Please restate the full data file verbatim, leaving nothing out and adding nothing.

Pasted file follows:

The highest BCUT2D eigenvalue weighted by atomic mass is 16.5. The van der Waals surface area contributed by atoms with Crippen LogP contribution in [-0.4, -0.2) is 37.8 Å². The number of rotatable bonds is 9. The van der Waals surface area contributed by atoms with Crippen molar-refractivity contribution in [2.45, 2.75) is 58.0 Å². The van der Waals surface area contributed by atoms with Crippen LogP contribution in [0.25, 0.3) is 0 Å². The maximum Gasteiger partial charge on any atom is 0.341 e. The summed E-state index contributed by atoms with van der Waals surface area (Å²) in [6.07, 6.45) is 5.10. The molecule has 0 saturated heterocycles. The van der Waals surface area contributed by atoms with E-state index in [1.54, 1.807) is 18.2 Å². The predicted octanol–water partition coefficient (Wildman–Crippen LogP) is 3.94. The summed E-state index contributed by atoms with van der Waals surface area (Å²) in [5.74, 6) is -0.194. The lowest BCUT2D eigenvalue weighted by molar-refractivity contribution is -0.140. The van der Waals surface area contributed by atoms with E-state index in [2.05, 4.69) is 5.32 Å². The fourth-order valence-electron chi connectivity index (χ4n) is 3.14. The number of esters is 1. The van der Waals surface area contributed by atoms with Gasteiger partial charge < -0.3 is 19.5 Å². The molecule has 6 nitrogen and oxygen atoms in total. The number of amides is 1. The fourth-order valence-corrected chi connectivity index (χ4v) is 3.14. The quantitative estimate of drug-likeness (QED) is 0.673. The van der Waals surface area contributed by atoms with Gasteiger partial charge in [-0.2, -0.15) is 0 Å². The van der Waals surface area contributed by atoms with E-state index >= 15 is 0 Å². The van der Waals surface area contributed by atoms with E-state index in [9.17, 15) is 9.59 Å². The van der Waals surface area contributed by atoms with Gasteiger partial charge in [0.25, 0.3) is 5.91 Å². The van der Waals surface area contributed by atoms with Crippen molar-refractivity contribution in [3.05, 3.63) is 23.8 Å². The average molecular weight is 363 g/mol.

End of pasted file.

The highest BCUT2D eigenvalue weighted by atomic mass is 16.5. The van der Waals surface area contributed by atoms with Crippen LogP contribution in [-0.4, -0.2) is 37.8 Å². The number of rotatable bonds is 9. The van der Waals surface area contributed by atoms with Crippen molar-refractivity contribution in [2.45, 2.75) is 58.0 Å². The van der Waals surface area contributed by atoms with Crippen LogP contribution in [0.25, 0.3) is 0 Å². The maximum Gasteiger partial charge on any atom is 0.341 e. The summed E-state index contributed by atoms with van der Waals surface area (Å²) in [6.07, 6.45) is 5.10. The molecule has 0 saturated heterocycles. The van der Waals surface area contributed by atoms with E-state index in [1.54, 1.807) is 18.2 Å². The predicted octanol–water partition coefficient (Wildman–Crippen LogP) is 3.94. The summed E-state index contributed by atoms with van der Waals surface area (Å²) in [5.74, 6) is -0.194. The lowest BCUT2D eigenvalue weighted by molar-refractivity contribution is -0.140. The van der Waals surface area contributed by atoms with E-state index in [2.05, 4.69) is 5.32 Å². The fourth-order valence-electron chi connectivity index (χ4n) is 3.14. The number of esters is 1. The van der Waals surface area contributed by atoms with Gasteiger partial charge < -0.3 is 19.5 Å². The molecule has 6 nitrogen and oxygen atoms in total. The number of amides is 1. The fourth-order valence-corrected chi connectivity index (χ4v) is 3.14. The quantitative estimate of drug-likeness (QED) is 0.673. The van der Waals surface area contributed by atoms with Gasteiger partial charge in [-0.2, -0.15) is 0 Å². The van der Waals surface area contributed by atoms with E-state index >= 15 is 0 Å². The van der Waals surface area contributed by atoms with E-state index in [9.17, 15) is 9.59 Å². The van der Waals surface area contributed by atoms with Gasteiger partial charge in [0.25, 0.3) is 5.91 Å². The van der Waals surface area contributed by atoms with Crippen molar-refractivity contribution in [3.05, 3.63) is 23.8 Å². The average molecular weight is 363 g/mol.